I love it.

Last week I purchased a Yiynova MSP19U, a 19″ pressure-sensitive tablet monitor. After the fantastic review by Frenden this tablet monitor has gotten a lot of internet attention. Wacom has utterly dominated the field, leaving little room for competitors. But there’s a new kid on the block.

The MSP19U is a worthy competitor. It’s not perfect. But it’s darn good.

Noah Bradley using the Yiynova MSP19U


It’s not the greatest presentation. If you’re looking for a slick, Apple-like packaging… look elsewhere. All you’ll get here is simple instructions with more Engrish than you can shake a stick at.


The device itself is great. It’s sturdy, well-constructed and has a nice screen on it. It’s more lightweight and portable than any Cintiq I’ve used. I was quite comfortable sitting on my bed with this thing in my lap. I’m pretty sure a Cintiq would have crushed my pelvis.

I like the colors better than any Cintiq I’ve used. I’ve found Cintiqs to have unusually dull colors (even when calibrated). The MSP19U is bright and vibrant. It leans a bit cool in color (and a tad light) out of the box, but nothing a little calibration can’t fix.

The surface is glassy smooth. Personally, I like this better than the faux-grit that a lot of current Wacom tablets have. If you really want to put some grit on the screen, you can always add a screen protector.

There are no buttons on the device. Word has it that the next generation device they’re producing will have them, but this one didn’t. I’m ok with that. I’ve never used the buttons on my Intuos and I don’t have any need to start. I prefer key commands on my keyboard—they’re faster and more reliable.

The viewing angles aren’t great. But I find when working on a tablet monitor you’re more likely to be looking directly at it than at a traditional monitor.


The drivers are a bit problematic and the software interface is kinda ugly. But not a big deal. I was able to get it working quickly. And once you get it working there’s little need to touch the software again. I do wish I had more customization on the pressure-sensitivity, but I’m sure that will come as the company improves their software.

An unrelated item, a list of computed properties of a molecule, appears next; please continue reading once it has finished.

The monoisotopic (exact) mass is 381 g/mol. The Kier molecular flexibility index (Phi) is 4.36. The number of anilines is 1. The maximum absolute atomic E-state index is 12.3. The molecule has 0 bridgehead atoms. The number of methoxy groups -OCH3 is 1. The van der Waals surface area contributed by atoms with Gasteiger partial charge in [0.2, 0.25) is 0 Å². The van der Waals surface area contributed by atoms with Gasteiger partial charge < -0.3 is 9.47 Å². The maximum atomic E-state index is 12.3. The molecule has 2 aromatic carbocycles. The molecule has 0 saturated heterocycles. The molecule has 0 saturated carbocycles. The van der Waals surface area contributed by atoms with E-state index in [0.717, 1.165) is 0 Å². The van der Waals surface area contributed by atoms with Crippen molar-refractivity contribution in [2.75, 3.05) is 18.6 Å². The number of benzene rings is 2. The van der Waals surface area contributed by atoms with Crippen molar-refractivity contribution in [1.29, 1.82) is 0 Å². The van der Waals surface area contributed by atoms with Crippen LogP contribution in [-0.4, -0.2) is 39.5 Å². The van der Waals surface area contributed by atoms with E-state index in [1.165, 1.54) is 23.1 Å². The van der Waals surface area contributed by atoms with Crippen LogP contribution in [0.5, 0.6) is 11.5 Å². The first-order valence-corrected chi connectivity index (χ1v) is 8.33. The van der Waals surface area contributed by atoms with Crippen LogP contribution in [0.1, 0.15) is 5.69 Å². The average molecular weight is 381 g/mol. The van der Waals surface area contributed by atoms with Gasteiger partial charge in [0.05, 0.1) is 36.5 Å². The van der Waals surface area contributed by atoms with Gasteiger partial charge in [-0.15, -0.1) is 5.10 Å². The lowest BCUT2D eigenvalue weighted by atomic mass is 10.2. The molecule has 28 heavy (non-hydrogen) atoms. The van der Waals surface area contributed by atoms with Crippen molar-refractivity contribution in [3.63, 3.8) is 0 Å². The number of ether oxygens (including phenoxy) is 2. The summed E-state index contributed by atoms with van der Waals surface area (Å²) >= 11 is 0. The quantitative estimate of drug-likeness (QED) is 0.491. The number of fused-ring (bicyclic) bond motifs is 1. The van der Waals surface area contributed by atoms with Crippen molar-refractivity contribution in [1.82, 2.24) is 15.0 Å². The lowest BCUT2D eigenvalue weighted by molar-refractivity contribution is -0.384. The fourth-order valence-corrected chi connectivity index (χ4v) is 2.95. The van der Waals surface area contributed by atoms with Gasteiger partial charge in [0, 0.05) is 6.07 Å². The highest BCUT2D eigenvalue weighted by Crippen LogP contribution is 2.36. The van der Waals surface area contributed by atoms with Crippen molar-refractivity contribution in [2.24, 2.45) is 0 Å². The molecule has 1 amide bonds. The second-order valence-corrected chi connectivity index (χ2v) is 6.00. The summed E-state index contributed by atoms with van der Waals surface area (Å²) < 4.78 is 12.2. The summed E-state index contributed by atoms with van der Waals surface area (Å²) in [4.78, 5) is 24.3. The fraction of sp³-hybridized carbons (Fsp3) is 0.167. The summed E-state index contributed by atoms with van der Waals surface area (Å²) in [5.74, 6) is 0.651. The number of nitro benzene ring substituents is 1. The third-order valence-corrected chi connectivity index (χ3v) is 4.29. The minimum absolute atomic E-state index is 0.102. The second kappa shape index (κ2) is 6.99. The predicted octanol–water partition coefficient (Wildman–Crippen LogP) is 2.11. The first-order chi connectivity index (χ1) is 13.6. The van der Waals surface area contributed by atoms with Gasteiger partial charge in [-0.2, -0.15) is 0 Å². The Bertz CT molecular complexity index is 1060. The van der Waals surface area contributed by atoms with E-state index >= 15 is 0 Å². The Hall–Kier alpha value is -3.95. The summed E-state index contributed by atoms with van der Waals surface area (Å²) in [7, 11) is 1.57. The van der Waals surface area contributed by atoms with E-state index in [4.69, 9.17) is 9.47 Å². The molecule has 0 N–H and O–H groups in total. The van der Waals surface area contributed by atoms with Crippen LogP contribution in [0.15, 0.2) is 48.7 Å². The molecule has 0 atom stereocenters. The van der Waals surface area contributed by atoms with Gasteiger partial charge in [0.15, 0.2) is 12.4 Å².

It’s not a flawless piece of hardware, but I absolutely love this thing. And I haven’t even mentioned the price: at $600, this is a steal. To get a Wacom product of similar quality, you’d be looking at 2-4x that price.

I’m not going to tell you that the Yiynova MSP19U is better than a Wacom Cintiq. But I will tell you that it’s every bit as good. If you’re in the market for a tablet monitor and prefer to not spend money for the sake of spending money, buy one of these. You won’t regret it.

Purchase a Yiynova MSP19U

4.5/5 stars

Photo courtesy of A Muse Photography

Still life by Noah Bradley

I did a still life this morning on livestream. I hadn’t done a still life in months. Maybe longer. But since I’ve had the nagging feeling lately that my art is getting stale I’ve been looking for ways to push my skills and continue to develop as an artist.

So I went back to the basics. Back to working from life. Back to studying. Not just making pretty pictures, but trying to develop the skills necessary to make pretty pictures. I don’t think an artist can ever get to the point where returning to study the basics is not beneficial. So on top of all of the professional and portfolio work I’m trying to do these days, I’ll be making times for studies, so that the former can become even better. I’ll livestream what I can, so hopefully you’ll join me! I always post on Facebook & Twitter when I’m going to livestream (usually with a little advance notice).

all posts

2010 Books Every Artist Must Read (that have nothing to do with making art)
20What failure looks like
20Minimum Wage Artists

26Don’t go to art school
6Review of the Yiynova MSP19U tablet monitor
1It’s just piracy

30Stop Overthinking It
25Fake it
24Find more time
5Remove negativity
3Stop waiting for inspiration
2Start often, finish well
27Do Impossible Things
14Do one thing
21A year, a month, and a day
6Consume, Create, Recharge
14Love the Process
7It’s Dangerous To Go Alone

8When in doubt, return to the basics
25I Hate Your Portfolio
24Noah’s 2-Step Program to Being an Awesome Professional Artist
15How to be an Artist Without Going to Art School
308 Great Anatomy Books for Artists
287 Things I Hated About Art School
277 Things I Loved About Art School
23Stop Whining, Start Working
1510 Books Every Artist Must Read